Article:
Jump to content

  • Quick Navigation
Photo

Would a temporary ingredient substitutions be considered food fraud?

Share this

  • You cannot start a new topic
  • Please log in to reply
3 replies to this topic
- - - - -

Kay-Pops

    Grade - Active

  • IFSQN Active
  • 6 posts
  • 0 thanks
2
Neutral

  • Earth
    Earth

Posted 22 March 2019 - 06:11 PM

Hi all, 

 

Quick question: Would a temporary ingredient substitutions (ie if there is a supply issue with normal ingredient) be considered food fraud? As we grow we are trying to find backup suppliers and trying to figure out what using those "backups" would mean NFP wise. Our product is sold direct to consumers and I just haven't found any clear answers anywhere else on the proper way to handle these types of supply issues. I hope this isn't a silly question, just a little lost  :wacko:



SQFconsultant

    SQFconsultant

  • IFSQN Fellow
  • 4,161 posts
  • 1040 thanks
957
Excellent

  • United States
    United States
  • Gender:Male
  • Interests:American Patriot
    WWG1WGA
    Never give up, never give in - always win!
    Banking off of the northwest wind; Sailing on summer breeze! I am home now on Martha's Vineyard Island

Posted 22 March 2019 - 06:54 PM

No, it would not be.

 

Considering that you have or will have a supplier approval program you would follow your own guidelines for how to qualify an emergency supplier.


Kind regards,
Glenn Oster

GOC GROUP | SQF & EESystem Operations Consultant

www.glennoster.com

pHruit

    Grade - FIFSQN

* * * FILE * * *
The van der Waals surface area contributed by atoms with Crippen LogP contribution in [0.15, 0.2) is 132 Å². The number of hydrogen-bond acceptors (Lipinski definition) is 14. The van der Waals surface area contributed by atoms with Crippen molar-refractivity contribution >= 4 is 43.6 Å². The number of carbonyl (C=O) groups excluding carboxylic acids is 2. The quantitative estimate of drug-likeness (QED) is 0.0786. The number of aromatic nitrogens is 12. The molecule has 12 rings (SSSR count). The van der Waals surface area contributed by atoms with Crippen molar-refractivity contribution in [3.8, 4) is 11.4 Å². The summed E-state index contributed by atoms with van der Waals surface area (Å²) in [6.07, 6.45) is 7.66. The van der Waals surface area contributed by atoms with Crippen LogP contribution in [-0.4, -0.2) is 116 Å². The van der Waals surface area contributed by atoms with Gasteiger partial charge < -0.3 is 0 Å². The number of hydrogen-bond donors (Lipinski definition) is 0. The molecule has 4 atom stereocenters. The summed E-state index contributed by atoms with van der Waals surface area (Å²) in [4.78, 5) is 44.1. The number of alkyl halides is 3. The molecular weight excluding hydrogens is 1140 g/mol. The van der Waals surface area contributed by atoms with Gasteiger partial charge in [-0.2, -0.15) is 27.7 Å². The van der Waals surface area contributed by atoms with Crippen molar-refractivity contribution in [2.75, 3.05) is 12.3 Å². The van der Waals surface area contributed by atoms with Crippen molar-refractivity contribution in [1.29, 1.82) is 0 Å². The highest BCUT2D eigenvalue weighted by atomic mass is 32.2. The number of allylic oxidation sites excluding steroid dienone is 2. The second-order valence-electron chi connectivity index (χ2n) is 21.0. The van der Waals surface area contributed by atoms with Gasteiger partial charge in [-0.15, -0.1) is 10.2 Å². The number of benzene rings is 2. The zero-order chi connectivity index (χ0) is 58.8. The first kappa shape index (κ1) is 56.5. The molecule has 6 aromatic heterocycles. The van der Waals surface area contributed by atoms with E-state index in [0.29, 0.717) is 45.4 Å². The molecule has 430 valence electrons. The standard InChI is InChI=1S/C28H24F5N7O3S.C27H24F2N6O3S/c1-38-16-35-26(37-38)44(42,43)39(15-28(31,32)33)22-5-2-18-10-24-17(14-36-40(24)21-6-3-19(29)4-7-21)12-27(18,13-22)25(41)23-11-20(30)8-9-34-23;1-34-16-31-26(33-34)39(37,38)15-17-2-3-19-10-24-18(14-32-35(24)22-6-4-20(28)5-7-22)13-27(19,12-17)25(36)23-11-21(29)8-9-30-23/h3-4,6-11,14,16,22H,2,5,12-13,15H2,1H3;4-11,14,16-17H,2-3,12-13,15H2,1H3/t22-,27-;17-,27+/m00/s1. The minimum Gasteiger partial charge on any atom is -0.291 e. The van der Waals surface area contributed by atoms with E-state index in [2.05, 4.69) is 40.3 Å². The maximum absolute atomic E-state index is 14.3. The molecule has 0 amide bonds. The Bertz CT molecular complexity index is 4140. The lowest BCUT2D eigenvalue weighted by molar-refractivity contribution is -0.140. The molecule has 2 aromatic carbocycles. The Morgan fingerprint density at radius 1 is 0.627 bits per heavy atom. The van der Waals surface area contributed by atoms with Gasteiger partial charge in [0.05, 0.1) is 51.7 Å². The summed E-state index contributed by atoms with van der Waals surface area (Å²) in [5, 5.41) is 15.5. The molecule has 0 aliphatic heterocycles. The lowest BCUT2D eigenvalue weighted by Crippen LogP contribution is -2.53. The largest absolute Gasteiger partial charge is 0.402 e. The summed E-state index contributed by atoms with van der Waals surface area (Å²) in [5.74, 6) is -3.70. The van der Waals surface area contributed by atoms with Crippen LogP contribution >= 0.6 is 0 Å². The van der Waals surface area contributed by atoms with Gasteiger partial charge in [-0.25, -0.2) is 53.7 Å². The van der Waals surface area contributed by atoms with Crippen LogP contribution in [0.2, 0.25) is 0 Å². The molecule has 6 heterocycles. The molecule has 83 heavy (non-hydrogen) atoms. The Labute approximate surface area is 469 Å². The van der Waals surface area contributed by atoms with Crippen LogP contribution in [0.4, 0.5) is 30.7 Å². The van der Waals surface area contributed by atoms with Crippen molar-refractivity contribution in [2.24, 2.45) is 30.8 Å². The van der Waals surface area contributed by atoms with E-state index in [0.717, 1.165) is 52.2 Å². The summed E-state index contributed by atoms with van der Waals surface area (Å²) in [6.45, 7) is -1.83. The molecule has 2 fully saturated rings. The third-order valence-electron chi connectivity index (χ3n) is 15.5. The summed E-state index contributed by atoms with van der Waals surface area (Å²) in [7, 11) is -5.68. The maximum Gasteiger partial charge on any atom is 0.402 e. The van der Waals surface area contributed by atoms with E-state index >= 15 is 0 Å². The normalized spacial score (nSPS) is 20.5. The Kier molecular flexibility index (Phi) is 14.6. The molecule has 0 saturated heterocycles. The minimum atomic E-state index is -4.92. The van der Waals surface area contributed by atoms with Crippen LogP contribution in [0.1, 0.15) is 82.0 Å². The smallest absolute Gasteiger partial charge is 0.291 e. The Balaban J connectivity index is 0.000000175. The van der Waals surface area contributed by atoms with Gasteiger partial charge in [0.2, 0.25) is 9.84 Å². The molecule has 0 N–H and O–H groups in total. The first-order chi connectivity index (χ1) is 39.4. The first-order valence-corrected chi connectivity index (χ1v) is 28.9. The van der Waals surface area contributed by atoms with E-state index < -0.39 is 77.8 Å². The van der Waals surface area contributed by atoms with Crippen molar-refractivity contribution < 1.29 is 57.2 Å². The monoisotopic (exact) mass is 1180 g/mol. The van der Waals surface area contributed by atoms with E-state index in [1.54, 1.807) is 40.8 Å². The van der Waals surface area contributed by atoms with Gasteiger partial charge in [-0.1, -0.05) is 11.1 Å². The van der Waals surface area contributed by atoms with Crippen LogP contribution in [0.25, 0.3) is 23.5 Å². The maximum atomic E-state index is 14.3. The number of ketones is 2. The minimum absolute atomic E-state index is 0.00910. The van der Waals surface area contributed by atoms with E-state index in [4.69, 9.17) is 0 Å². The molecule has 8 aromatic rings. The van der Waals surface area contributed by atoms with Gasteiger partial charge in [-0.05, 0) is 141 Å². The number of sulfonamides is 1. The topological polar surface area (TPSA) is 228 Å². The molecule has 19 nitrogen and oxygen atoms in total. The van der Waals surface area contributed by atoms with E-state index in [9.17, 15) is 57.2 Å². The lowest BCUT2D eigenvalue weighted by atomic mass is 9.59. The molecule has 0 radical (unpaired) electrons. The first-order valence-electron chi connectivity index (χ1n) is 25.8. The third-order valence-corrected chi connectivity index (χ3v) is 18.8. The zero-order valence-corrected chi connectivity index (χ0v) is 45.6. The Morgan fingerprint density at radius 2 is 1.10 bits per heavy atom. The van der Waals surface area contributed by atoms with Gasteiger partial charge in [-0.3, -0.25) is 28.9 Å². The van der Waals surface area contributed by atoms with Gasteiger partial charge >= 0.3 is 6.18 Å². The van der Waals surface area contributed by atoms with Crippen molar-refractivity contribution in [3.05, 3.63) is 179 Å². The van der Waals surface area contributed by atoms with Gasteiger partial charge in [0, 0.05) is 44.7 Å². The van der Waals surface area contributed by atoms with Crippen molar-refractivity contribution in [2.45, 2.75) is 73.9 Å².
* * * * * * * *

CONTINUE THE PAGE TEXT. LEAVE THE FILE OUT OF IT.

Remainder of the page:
• IFSQN Fellow
  • 2,009 posts
  • 815 thanks
511
Excellent

  • United Kingdom
    United Kingdom
  • Gender:Male
  • Interests:Composing/listening to classical music, electronics, mountain biking, science, sarcasm

Posted 25 March 2019 - 09:45 AM

It's really going to depend on the nature of the temporary ingredient as compared to the normal ingredient, in the context of the overall product.
If you're buying a genuinely like-for-like replacement from an alternative source then that's absolutely fine, but if you're e.g. swapping an organic ingredient for a non-organic ingredient then that is not acceptable unless you've got approval to do so from your organic body.

If you're making a specific claim then it could also be considered food fraud - for example, if you label that your product uses "100% British Beef" then swapping to another source would be fraudulent unless you change your labels.



zanorias

    Grade - PIFSQN

  • IFSQN Principal
  • 811 posts
  • 245 thanks
164
Excellent

  • Wales
    Wales
  • Gender:Male
  • Location:UK
  • Interests:Motorcycling, Food Safety, Science, Paddleboarding, Space

Posted 25 March 2019 - 11:40 AM

As pHruit mentioned, it's important to compare the two products and check for anything that can affect your product or invalidate claims. Allergens can be a tricky one; often customers require products free of certain/all allergens and substituting one ingredient from one supplier to another may affect the direct allergen content or even may-contain.





Share this

0 user(s) are reading this topic

0 members, 0 guests, 0 anonymous users